A few things that struck me as profound from my interview with Darilyn:

1) You don’t need to want to change the world or be super entrepreneurial to thrive in this environment–you simply need to be humble.

2) There is time built into the schedules to care about students, which is why most teachers get into the profession in the first place.

If I come up with any findings that are more nuanced than that I may post them here, but for now, I am going to focus on writing up an analysis for my Qualitative Research class!

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Blended Teaching Assessment: Update

I just realized I haven’t posted my progress on the new Blended Teaching Assessment, which is well underway!

From September to October we worked on narrowing the Specified Learning Outcomes of the exam. Now we are writing the actual test items. One of the crucial things for writing a high quality test is that you ensure that each item correlates to one objective, not to multiple. You want to write questions that are clear and have effective wording. You also want to write questions that invite deeper level thinking and analysis. Ideally, if we could, this would be a performance-based assessment that would be administered by watching the pre-service teacher in a classroom. However, due to so many complications with a performance-based assessment we are using Qualtrics to build the assessment and administer it for pre-service teachers at BYU.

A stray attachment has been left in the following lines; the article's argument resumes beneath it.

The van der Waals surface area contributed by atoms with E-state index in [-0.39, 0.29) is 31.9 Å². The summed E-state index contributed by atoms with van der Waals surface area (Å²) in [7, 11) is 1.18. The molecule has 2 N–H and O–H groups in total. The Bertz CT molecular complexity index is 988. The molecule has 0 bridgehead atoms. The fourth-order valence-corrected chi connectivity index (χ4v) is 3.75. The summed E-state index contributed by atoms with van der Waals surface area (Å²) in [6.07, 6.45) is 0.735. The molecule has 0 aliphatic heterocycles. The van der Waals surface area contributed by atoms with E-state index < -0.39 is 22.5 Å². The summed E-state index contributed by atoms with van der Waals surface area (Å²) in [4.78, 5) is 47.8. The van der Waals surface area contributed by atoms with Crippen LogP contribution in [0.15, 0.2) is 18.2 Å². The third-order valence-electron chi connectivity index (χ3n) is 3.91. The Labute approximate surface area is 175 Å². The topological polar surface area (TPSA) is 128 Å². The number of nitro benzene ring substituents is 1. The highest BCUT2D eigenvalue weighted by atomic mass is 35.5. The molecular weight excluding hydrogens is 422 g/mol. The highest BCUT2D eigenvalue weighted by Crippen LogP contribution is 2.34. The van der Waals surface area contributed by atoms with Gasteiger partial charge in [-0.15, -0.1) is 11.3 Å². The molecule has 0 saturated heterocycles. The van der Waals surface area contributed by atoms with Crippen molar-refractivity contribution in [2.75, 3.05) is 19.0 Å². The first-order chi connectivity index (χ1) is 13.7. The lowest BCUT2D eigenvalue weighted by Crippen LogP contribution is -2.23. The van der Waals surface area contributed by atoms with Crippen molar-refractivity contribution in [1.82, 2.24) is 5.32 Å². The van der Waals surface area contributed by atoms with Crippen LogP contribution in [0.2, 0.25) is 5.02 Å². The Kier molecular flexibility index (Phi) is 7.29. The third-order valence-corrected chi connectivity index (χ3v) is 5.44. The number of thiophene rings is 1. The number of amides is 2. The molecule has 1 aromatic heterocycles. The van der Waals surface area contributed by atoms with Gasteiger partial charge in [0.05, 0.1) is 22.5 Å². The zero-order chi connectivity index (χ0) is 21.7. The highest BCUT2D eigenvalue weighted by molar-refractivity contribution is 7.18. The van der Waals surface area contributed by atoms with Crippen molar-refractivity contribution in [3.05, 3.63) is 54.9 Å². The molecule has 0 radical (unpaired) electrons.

You might be wondering, “But Emily, you already created a Blended Teaching Readiness Instrument,” and you would be right. That instrument is self-report based, and doesn’t have right or wrong answers. It just assesses the level of readiness based on personal perception. Some of the self-report readiness instruments in the literature related to blended teaching aren’t validated; they don’t actually indicate the true measure of a teacher’s readiness to get into a blended classroom and do it.

That is why this assessment assesses knowledge, understanding, and application of blended teaching skills. There are right and wrong answers, and the teachers will be expected to demonstrate their abilities in five areas:

  1. Basic technology and dispositions
  2. Personalization
  3. Real-time Data Practices
  4. Integration between face-to-face and digital environments/activities